>>>>> this parameterized target, right?
>>>> Sorry but it is just NOT natural. People are used to split URIs into components known as scheme, host, port, path
>>>> etc. just as those are supported by Java's URI class. But people are not used to the term "segment" necessarily. So
>>>> you technically can do that, but please do not expect anybody to understand that segment() will encode differently
>>>> than path() unless you clearly and explicitly tell how that works in the JavaDocs. To support my thesis of
>>>> "non-naturality" please check this excerpt from the URI JavaDocs:
>>>> All told, then, a URI instance has the following nine components:
>>>> Component Type
>>>> scheme String
>>>> scheme-specific-part String
>>>> authority String
>>>> user-info String
>>>> host String
>>>> port int
>>>> path String
>>>> query String
>>>> fragment String
>>>> I do not see something like "segment" here, so you HAVE to explicitly explain the way it works and what the
>>>> difference to path() is.
>>>>>>> Exactly. :) To me, path and path segment are different targets for
>>>>>>> the reasons explained above.
>>>>>> I understand how you interpret it, but the WORDS OF THE RFC do NOT
>>>>> say that segment is a standalone entity but it is PART OF PATH (what
>>>>> actually do you not understand with that?). So it is NOT a differenct
>>>>> target, so we have to change the JavaDocs. Our docs are not bound to
>>>>> your interpretation but have to match the clear words of the RFC.
>>>>> I disagree. Words of spec do not say that path segment is a separate
>>>>> URI component. But the spec clearly recognizes path segment as a
>>>>> separate entity (even as part of the URI grammar):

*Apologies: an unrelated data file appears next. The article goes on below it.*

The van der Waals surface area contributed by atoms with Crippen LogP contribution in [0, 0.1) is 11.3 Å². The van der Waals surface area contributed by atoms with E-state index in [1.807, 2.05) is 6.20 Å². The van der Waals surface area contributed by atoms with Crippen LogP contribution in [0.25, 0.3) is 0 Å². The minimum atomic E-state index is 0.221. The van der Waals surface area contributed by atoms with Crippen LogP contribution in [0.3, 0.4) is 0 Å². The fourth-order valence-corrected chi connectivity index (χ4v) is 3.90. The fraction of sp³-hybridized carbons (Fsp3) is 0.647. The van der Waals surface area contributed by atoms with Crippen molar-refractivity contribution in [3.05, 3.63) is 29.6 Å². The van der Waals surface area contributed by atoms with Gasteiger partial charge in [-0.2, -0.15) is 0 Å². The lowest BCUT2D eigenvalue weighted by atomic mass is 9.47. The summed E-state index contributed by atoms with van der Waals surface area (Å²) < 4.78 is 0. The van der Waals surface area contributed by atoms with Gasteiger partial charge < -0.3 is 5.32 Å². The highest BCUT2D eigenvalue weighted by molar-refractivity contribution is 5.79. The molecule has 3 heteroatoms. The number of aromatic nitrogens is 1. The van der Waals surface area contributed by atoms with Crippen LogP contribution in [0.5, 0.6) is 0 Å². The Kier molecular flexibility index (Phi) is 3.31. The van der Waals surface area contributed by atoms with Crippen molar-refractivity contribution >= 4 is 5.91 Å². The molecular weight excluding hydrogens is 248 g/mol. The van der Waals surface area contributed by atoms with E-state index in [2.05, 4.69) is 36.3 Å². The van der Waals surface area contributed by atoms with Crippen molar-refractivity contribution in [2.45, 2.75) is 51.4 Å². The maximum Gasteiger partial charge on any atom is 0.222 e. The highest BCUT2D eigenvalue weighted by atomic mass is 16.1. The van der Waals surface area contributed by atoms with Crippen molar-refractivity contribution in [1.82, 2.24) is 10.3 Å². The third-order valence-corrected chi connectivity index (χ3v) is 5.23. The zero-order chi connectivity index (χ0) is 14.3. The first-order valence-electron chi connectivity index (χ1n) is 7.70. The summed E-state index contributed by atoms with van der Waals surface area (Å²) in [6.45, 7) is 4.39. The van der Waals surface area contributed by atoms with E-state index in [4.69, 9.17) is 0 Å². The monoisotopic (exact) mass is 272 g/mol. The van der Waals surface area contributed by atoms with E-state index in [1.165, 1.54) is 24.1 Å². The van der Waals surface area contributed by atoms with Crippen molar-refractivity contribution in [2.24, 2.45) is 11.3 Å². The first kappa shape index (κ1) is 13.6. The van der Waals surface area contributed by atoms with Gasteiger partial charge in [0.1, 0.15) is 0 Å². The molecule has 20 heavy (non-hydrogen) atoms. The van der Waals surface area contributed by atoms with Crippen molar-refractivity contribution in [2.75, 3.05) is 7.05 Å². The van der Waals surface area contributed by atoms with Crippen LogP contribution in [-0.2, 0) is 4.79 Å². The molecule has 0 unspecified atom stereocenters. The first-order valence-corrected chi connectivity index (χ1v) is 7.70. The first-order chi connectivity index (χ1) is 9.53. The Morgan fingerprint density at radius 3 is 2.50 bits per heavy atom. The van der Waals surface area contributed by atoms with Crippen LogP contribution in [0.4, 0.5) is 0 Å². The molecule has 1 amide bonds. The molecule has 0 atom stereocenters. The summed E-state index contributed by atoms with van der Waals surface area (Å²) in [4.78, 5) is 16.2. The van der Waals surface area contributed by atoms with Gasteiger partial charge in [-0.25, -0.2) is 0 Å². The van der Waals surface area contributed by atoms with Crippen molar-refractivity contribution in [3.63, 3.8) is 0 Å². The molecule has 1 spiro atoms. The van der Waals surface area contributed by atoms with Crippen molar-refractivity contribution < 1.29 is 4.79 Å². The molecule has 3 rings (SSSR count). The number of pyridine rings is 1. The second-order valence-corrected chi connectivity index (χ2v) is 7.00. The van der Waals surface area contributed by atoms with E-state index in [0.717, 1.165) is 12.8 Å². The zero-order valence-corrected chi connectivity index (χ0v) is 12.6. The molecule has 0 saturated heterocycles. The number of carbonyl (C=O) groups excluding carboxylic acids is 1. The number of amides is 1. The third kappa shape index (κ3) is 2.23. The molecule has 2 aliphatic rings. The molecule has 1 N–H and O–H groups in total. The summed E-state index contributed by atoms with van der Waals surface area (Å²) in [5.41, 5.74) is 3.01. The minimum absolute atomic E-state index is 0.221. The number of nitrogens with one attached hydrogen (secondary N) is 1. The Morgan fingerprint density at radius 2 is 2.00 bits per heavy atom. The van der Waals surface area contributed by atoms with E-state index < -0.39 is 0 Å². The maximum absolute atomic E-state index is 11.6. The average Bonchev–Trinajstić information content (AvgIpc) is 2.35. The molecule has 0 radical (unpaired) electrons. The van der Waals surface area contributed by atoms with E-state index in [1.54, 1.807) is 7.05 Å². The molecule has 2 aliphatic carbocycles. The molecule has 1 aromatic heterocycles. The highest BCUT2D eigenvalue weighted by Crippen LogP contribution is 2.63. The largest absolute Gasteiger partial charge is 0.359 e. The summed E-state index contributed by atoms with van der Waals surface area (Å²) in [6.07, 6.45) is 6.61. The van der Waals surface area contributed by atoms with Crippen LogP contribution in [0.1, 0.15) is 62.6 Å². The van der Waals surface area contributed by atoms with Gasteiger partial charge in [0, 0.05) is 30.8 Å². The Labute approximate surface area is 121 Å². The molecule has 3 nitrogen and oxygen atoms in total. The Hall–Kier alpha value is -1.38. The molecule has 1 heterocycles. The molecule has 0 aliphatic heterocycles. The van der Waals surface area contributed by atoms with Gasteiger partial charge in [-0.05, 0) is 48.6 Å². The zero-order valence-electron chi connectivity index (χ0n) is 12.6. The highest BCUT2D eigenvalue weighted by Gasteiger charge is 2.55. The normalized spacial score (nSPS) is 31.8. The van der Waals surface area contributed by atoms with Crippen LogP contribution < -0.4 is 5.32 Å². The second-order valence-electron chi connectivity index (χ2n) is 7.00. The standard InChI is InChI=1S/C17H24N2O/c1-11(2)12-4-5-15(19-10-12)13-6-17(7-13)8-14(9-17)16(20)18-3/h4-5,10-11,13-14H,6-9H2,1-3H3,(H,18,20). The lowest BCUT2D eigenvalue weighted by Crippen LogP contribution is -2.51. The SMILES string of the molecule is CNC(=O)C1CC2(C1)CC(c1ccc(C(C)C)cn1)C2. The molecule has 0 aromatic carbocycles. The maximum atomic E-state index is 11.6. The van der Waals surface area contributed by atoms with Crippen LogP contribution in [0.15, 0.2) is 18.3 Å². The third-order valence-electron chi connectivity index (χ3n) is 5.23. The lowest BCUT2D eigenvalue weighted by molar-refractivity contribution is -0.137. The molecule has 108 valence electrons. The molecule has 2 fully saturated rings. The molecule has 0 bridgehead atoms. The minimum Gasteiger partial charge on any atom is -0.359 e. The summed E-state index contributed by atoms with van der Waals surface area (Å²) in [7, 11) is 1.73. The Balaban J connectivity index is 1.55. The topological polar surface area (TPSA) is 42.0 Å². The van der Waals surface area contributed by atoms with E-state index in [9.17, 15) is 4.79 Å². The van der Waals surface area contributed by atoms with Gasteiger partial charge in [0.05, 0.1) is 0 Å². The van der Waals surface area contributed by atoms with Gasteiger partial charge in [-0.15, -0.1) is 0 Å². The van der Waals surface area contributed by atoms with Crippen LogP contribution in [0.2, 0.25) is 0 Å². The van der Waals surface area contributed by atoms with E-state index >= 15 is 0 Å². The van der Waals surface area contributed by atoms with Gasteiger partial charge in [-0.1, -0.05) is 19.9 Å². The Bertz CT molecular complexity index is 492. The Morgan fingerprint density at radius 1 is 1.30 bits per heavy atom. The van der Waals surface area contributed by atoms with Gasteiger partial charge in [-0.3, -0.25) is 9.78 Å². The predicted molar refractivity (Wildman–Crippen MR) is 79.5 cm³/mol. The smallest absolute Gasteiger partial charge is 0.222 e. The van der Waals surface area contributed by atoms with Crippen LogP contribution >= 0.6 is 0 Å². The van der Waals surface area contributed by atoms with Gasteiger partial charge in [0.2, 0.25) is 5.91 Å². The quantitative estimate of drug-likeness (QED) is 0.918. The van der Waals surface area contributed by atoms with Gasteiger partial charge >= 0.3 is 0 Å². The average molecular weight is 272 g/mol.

>>>>> <quote>
>>>>> A path consists of a sequence of path segments separated by a slash
>>>>> ("/") character.
>>>>> </quote>
>>>> Are you joking? A segment is an entity but not a component. RFC 2396 clearly names the set of components to be:
>>>> <first>/<second>;<third>?<fourth>
>>>> alternatively
>>>> <scheme>://<authority><path>?<query>
>>>> and it lists the *components* clearly in the chapters list as to be exactly (not including anything named "segment"):
>>>> 3.1. Scheme Component
>>>> 3.2. Authority Component
>>>> 3.3. Path Component -- This chapter includes the term "segment" just to explain how a path can be splitted into
>>>> logical pieces but I doubt that all people will actually are so bright necessarily to see from the first look that
>>>> it is the justification for having different encoding behaviour of *parameter values* (in contrast to *parameter
>>>> definitions*).
>>>> 3.4. Query Component
>>>>> I do understand your reasoning now, but to me, we need to primarily
>>>>> consider what we support in our API. In our API we clearly recognize
>>>>> segment as a separate entity. UriBuilder.path("{template}") and
>>>>> UriBuilder.segment("{template}") simply mean different things IMO, just
>>>>> as UriBuilder.path("a/b") and UriBuilder.segment("a/b") do.
>>>> Right. I just say that you must explicitly and unamiguously must explaint in the JavaDocs at one single place how a